Twitter’s Latest Failure Fuels Mastodon’s Growth

July 3, 2023 11:37 am Comments

Elon Musk recently made an unexpected announcement that has caused quite a stir on Twitter.

The owner of the social media giant explained: “To address extreme levels of data scraping & system manipulation, we’ve applied the following temporary limits: Verified accounts are limited to reading 6000 posts/day. Unverified accounts to 600 posts/day. New unverified accounts to 300/day.”


According to Musk, this was done to prevent massive data scraping that was affecting the stability and user experience on the platform.

The limits were later increased, but this did not quell the controversy on Twitter and users issued a tweetstorm lambasting the recent move.

In the wake of the recent changes to Twitter, decentralized competitor Mastodon has reportedly gained 100,000 new active users.

Users on Twitter had mixed reactions about moving to Mastodon or another decentralized competitor:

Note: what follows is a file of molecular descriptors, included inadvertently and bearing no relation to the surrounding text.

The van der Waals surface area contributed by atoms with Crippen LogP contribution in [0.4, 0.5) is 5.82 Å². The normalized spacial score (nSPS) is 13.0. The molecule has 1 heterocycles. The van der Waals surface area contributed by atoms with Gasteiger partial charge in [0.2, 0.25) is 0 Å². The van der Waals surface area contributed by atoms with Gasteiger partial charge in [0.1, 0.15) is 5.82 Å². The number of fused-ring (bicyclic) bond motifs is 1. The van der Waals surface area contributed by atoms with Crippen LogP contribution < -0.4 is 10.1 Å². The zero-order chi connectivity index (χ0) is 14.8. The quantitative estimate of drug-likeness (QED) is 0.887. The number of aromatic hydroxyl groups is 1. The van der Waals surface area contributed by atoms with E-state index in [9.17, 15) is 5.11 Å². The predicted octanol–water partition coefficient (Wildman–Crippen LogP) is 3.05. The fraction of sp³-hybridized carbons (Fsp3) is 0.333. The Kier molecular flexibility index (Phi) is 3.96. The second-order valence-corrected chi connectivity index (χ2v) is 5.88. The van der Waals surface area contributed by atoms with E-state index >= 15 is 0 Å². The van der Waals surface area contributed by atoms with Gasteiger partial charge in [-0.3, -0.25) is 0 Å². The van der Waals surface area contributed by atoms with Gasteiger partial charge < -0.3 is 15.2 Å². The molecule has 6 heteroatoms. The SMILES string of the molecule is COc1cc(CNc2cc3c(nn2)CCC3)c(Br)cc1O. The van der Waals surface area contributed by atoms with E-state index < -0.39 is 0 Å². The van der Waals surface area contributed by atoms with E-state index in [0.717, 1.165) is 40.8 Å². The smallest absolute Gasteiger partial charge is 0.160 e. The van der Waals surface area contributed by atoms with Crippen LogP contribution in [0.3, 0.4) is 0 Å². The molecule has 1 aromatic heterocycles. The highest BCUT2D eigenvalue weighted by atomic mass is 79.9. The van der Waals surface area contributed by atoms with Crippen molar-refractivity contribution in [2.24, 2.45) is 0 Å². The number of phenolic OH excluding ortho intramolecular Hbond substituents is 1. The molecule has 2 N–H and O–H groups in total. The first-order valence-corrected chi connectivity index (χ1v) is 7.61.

Coin Telegraph highlights the recent surge in Mastodon users:

According to a post from the creator and CEO of Mastodon, Eugen Rochko, on July 2 the platform’s active user base surged, with an increase of at least 110,000.

The influx of activity on Mastodon comes after Elon Musk, the owner and former CEO of Twitter, announced that the platform will impose new limits on the number of posts accounts can read in a day.

One user who jokingly went by the name ‘Rate Limited’ writes: “Almost everything I know about the war I picked up on Twitter. It’s a shame Musk is ramming it into the ground. Which social media site hasn’t been picked clean by vultures? I’m thinking Mastodon.”


Previously, The Guardian reported a similar exodus from Twitter to decentralized social media platforms:

Thousands of tweeters – myself included – fled to Mastodon: a scrappy social media project designed from its start in 2016 to be resistant against takeovers by billionaires.

Mastodon is decentralized: instead of a single website, it’s a network of thousands of independently run servers – each with their own moderators and users – who can interact with each other’s posts, called “toots”, using an open protocol called ActivityPub.

Other social media services can connect to ActivityPub as well, so no one app can monopolize the broader network that Mastodon is part of, called the “fediverse”.

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